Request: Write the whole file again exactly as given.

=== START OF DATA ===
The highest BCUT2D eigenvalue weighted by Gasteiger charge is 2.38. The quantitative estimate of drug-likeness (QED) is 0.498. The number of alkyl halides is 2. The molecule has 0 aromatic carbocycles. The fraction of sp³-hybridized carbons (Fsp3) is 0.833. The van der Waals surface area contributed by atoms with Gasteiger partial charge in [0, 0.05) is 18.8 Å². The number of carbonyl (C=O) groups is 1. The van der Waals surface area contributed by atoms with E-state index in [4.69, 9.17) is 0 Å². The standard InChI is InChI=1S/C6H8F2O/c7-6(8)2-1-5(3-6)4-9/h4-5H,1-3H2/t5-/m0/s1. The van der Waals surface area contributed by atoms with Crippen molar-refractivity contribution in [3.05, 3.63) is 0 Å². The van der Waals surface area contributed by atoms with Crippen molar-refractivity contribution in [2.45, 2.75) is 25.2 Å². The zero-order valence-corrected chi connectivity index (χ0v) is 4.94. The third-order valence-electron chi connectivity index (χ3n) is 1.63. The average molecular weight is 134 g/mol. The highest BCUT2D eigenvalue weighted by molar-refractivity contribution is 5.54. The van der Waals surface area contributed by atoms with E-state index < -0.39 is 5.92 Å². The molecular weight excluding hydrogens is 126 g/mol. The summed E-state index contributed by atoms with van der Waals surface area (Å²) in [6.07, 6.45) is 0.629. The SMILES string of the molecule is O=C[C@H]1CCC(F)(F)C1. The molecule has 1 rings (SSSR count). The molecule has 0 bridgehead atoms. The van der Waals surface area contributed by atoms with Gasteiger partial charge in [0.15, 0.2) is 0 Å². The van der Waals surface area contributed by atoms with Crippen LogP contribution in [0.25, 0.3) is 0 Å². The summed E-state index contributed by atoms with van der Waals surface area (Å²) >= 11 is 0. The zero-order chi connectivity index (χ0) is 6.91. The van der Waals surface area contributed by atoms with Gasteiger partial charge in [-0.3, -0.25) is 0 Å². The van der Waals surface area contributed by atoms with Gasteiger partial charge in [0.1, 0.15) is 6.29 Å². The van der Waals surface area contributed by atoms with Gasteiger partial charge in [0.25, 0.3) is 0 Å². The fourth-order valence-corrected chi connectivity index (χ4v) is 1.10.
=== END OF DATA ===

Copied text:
The highest BCUT2D eigenvalue weighted by Gasteiger charge is 2.38. The quantitative estimate of drug-likeness (QED) is 0.498. The number of alkyl halides is 2. The molecule has 0 aromatic carbocycles. The fraction of sp³-hybridized carbons (Fsp3) is 0.833. The van der Waals surface area contributed by atoms with Gasteiger partial charge in [0, 0.05) is 18.8 Å². The number of carbonyl (C=O) groups is 1. The van der Waals surface area contributed by atoms with E-state index in [4.69, 9.17) is 0 Å². The standard InChI is InChI=1S/C6H8F2O/c7-6(8)2-1-5(3-6)4-9/h4-5H,1-3H2/t5-/m0/s1. The van der Waals surface area contributed by atoms with Crippen molar-refractivity contribution in [3.05, 3.63) is 0 Å². The van der Waals surface area contributed by atoms with Crippen molar-refractivity contribution in [2.45, 2.75) is 25.2 Å². The zero-order valence-corrected chi connectivity index (χ0v) is 4.94. The third-order valence-electron chi connectivity index (χ3n) is 1.63. The average molecular weight is 134 g/mol. The highest BCUT2D eigenvalue weighted by molar-refractivity contribution is 5.54. The van der Waals surface area contributed by atoms with E-state index < -0.39 is 5.92 Å². The molecular weight excluding hydrogens is 126 g/mol. The summed E-state index contributed by atoms with van der Waals surface area (Å²) in [6.07, 6.45) is 0.629. The SMILES string of the molecule is O=C[C@H]1CCC(F)(F)C1. The molecule has 1 rings (SSSR count). The molecule has 0 bridgehead atoms. The van der Waals surface area contributed by atoms with Gasteiger partial charge in [0.15, 0.2) is 0 Å². The van der Waals surface area contributed by atoms with Crippen LogP contribution in [0.25, 0.3) is 0 Å². The summed E-state index contributed by atoms with van der Waals surface area (Å²) >= 11 is 0. The zero-order chi connectivity index (χ0) is 6.91. The van der Waals surface area contributed by atoms with Gasteiger partial charge in [-0.3, -0.25) is 0 Å². The van der Waals surface area contributed by atoms with Gasteiger partial charge in [0.1, 0.15) is 6.29 Å². The van der Waals surface area contributed by atoms with Gasteiger partial charge in [0.25, 0.3) is 0 Å². The fourth-order valence-corrected chi connectivity index (χ4v) is 1.10.